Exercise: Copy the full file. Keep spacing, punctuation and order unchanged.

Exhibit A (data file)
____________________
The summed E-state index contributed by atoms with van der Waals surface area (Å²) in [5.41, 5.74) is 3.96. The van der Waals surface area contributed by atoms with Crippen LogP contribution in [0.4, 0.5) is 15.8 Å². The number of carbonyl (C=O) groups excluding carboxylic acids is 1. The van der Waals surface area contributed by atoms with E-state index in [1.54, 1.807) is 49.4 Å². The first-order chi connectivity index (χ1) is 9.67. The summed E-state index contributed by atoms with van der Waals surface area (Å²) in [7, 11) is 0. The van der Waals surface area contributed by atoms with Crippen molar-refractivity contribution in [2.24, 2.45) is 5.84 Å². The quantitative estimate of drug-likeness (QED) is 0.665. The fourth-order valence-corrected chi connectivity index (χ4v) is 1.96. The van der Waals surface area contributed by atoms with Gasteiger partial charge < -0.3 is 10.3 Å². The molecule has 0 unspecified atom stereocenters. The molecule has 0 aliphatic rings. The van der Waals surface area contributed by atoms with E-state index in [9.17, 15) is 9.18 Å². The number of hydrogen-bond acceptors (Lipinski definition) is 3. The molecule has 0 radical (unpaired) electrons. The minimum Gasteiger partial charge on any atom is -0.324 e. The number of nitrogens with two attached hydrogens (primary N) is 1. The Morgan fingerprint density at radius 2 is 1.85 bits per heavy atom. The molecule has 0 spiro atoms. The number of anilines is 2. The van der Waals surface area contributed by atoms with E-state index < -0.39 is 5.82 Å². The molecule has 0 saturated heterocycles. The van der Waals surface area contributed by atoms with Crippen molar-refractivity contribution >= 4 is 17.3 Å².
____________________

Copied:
The summed E-state index contributed by atoms with van der Waals surface area (Å²) in [5.41, 5.74) is 3.96. The van der Waals surface area contributed by atoms with Crippen LogP contribution in [0.4, 0.5) is 15.8 Å². The number of carbonyl (C=O) groups excluding carboxylic acids is 1. The van der Waals surface area contributed by atoms with E-state index in [1.54, 1.807) is 49.4 Å². The first-order chi connectivity index (χ1) is 9.67. The summed E-state index contributed by atoms with van der Waals surface area (Å²) in [7, 11) is 0. The van der Waals surface area contributed by atoms with Crippen molar-refractivity contribution in [2.24, 2.45) is 5.84 Å². The quantitative estimate of drug-likeness (QED) is 0.665. The fourth-order valence-corrected chi connectivity index (χ4v) is 1.96. The van der Waals surface area contributed by atoms with Gasteiger partial charge < -0.3 is 10.3 Å². The molecule has 0 unspecified atom stereocenters. The molecule has 0 aliphatic rings. The van der Waals surface area contributed by atoms with E-state index in [9.17, 15) is 9.18 Å². The number of hydrogen-bond acceptors (Lipinski definition) is 3. The molecule has 0 radical (unpaired) electrons. The minimum Gasteiger partial charge on any atom is -0.324 e. The number of nitrogens with two attached hydrogens (primary N) is 1. The Morgan fingerprint density at radius 2 is 1.85 bits per heavy atom. The molecule has 0 spiro atoms. The number of anilines is 2. The van der Waals surface area contributed by atoms with E-state index < -0.39 is 5.82 Å². The molecule has 0 saturated heterocycles. The van der Waals surface area contributed by atoms with Crippen molar-refractivity contribution >= 4 is 17.3 Å².